Matt Gaetz defends Trump’s order to fire Mueller as just sparking debate

Rep. Matt Gaetz (R-Fl.) has it on good authority that the president doesn’t mean the things he says.

Like his Republican colleagues, Gaetz spent the morning trying to discredit former Special Counsel Robert Mueller during his testimony before the House Judiciary Committee.

Even as he was getting dragged on social media for lobbing an assortment of unsubstantiated conspiracy theories at Mueller, Gaetz, in his quasi-official role as GOP millennial, also had his Twitter admin furiously tweeting clips from the hearing itself and the many, many interviews he did in the run-up to it.

The most interesting was Gaetz’s interview with VICE News.

The clip begins with Elle Reeve asking whether Trump was “speaking in hyperbole when he said, ‘Go fire Mueller.’”

Gaetz’s response: “Yeah actually. No, he was.”

Gaetz, who was not present when Trump told then-White House counsel Don McGahn to fire the man investigating his campaign, launches into a convoluted explanation about why he knows Trump didn’t mean what he said.

“Like, what the president was doing there, in my, based on my frequent discussions with the president: He will set out an idea and state that it is his view and he does that as a straw man,” Gaetz says.

This, according to the man whose Twitter bio boasts that Trump says he is “handsome,” is to encourage debate so that a decision may be reached.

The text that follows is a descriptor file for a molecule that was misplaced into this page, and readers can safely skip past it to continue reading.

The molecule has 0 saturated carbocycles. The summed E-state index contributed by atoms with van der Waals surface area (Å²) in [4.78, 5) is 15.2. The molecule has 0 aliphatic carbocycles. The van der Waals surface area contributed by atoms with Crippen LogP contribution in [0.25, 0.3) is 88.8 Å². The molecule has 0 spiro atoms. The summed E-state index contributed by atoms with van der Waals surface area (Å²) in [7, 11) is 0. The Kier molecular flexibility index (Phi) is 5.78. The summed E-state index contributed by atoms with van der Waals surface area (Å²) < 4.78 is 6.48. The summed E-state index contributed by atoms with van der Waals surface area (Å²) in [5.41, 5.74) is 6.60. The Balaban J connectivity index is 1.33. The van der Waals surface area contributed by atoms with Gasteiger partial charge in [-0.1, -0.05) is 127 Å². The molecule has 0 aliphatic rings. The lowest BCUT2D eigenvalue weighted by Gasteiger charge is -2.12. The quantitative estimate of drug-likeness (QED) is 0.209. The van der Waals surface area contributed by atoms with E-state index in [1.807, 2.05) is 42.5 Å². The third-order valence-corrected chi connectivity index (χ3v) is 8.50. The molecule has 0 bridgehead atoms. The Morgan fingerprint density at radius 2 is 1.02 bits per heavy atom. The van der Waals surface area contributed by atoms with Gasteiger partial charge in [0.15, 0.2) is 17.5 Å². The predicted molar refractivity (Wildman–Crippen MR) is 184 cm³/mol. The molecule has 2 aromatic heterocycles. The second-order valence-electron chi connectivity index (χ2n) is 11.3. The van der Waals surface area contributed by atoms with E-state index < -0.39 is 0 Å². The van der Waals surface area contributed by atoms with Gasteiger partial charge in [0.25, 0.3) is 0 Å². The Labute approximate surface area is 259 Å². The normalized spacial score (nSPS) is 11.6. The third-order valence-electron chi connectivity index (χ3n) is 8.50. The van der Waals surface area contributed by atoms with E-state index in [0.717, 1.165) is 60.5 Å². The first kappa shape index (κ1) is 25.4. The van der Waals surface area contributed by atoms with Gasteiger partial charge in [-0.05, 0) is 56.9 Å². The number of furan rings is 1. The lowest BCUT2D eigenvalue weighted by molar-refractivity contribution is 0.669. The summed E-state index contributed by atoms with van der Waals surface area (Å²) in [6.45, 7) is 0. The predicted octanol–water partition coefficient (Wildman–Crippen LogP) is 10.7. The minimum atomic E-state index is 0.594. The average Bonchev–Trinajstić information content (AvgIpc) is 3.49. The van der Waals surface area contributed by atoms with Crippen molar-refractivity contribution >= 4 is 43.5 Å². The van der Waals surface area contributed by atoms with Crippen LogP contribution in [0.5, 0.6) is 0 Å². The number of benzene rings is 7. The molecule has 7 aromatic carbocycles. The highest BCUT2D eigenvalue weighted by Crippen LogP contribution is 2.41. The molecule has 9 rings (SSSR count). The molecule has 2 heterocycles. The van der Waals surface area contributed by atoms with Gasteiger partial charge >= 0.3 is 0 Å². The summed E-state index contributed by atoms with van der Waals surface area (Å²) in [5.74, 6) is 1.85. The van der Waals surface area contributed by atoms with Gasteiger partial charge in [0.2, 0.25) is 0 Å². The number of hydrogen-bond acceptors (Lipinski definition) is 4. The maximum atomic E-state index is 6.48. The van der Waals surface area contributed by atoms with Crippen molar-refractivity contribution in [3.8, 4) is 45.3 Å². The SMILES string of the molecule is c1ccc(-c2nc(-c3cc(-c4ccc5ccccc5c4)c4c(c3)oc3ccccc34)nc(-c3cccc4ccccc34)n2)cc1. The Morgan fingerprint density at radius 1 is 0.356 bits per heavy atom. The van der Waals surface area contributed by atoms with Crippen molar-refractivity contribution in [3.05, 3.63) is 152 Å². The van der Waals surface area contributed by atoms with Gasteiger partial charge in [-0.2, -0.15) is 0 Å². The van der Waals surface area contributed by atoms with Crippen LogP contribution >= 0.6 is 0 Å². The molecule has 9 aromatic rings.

“It’s not a lie. When he says, ‘Well I think we oughta fire Mueller.’ What he’s doing is trying to vet out the arguments,” Gaetz continues, adding for extra credit, “And, by the way, I think he should’ve fired Mueller.”

Most who responded to the clip were less than impressed.

Had the first American to get slushied read the Mueller report, Gaetz would know that the report actually says that Trump ordered McGahn to fire the special counsel. Not that he floated the idea, or said, hey, maybe we oughta, but that he made a direct order to his subordinate, who refused to carry it out.

But wait, there’s more.

When first the New York Times then the Washington Post reported the attempted firing, Trump repeatedly tried to force McGahn to dispute the stories and to write an official letter to this effect for their files. McGahn refused. In response, Trump, according to the report, told then-White House Staff Secretary Rob Porter “something to the effect of, ‘If he doesn’t write a letter, then maybe I’ll have to get rid of him.’”

If you ask Gaetz, Trump didn’t mean any of that.

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Claire Goforth

Claire Goforth

Claire Goforth is a Jacksonville, Florida-based journalist covering politics, culture, justice, and unicorns. Her work has appeared in publications ranging from regional alt-weeklies to Al Jazeera.